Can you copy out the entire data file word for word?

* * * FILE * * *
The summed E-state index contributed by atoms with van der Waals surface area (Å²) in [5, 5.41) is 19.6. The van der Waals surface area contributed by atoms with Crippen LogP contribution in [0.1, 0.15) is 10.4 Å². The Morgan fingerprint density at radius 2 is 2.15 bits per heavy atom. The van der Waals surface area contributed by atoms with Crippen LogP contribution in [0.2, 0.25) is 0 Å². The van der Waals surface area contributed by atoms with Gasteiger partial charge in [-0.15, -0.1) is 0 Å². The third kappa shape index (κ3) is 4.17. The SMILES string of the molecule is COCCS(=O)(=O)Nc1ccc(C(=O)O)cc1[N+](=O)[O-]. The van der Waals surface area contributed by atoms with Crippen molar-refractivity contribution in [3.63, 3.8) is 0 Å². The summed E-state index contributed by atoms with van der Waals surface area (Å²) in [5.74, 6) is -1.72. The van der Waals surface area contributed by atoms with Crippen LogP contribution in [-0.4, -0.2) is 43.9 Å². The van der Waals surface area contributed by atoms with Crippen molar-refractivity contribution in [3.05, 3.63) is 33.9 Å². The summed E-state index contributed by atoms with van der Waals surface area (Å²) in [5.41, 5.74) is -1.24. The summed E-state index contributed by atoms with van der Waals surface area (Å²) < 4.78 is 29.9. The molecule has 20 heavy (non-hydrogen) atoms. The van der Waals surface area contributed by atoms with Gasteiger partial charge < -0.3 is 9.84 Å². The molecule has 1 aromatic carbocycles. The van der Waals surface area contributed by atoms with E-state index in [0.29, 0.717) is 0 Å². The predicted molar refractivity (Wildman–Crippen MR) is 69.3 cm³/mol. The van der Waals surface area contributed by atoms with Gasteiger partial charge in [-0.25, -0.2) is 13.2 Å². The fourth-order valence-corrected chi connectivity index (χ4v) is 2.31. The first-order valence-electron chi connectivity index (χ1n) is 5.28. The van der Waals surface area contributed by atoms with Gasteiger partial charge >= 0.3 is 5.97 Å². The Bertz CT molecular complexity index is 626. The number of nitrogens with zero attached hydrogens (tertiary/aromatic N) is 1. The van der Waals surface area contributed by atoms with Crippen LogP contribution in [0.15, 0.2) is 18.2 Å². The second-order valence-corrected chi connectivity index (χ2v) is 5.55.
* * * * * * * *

The summed E-state index contributed by atoms with van der Waals surface area (Å²) in [5, 5.41) is 19.6. The van der Waals surface area contributed by atoms with Crippen LogP contribution in [0.1, 0.15) is 10.4 Å². The Morgan fingerprint density at radius 2 is 2.15 bits per heavy atom. The van der Waals surface area contributed by atoms with Crippen LogP contribution in [0.2, 0.25) is 0 Å². The van der Waals surface area contributed by atoms with Gasteiger partial charge in [-0.15, -0.1) is 0 Å². The third kappa shape index (κ3) is 4.17. The SMILES string of the molecule is COCCS(=O)(=O)Nc1ccc(C(=O)O)cc1[N+](=O)[O-]. The van der Waals surface area contributed by atoms with Crippen molar-refractivity contribution in [3.63, 3.8) is 0 Å². The summed E-state index contributed by atoms with van der Waals surface area (Å²) in [5.74, 6) is -1.72. The van der Waals surface area contributed by atoms with Crippen LogP contribution in [-0.4, -0.2) is 43.9 Å². The van der Waals surface area contributed by atoms with Crippen molar-refractivity contribution in [3.05, 3.63) is 33.9 Å². The summed E-state index contributed by atoms with van der Waals surface area (Å²) in [5.41, 5.74) is -1.24. The summed E-state index contributed by atoms with van der Waals surface area (Å²) < 4.78 is 29.9. The molecule has 20 heavy (non-hydrogen) atoms. The van der Waals surface area contributed by atoms with Gasteiger partial charge < -0.3 is 9.84 Å². The molecule has 1 aromatic carbocycles. The van der Waals surface area contributed by atoms with E-state index in [0.29, 0.717) is 0 Å². The predicted molar refractivity (Wildman–Crippen MR) is 69.3 cm³/mol. The van der Waals surface area contributed by atoms with Gasteiger partial charge in [-0.25, -0.2) is 13.2 Å². The fourth-order valence-corrected chi connectivity index (χ4v) is 2.31. The first-order valence-electron chi connectivity index (χ1n) is 5.28. The van der Waals surface area contributed by atoms with Gasteiger partial charge >= 0.3 is 5.97 Å². The Bertz CT molecular complexity index is 626. The number of nitrogens with zero attached hydrogens (tertiary/aromatic N) is 1. The van der Waals surface area contributed by atoms with Crippen LogP contribution in [0.15, 0.2) is 18.2 Å². The second-order valence-corrected chi connectivity index (χ2v) is 5.55.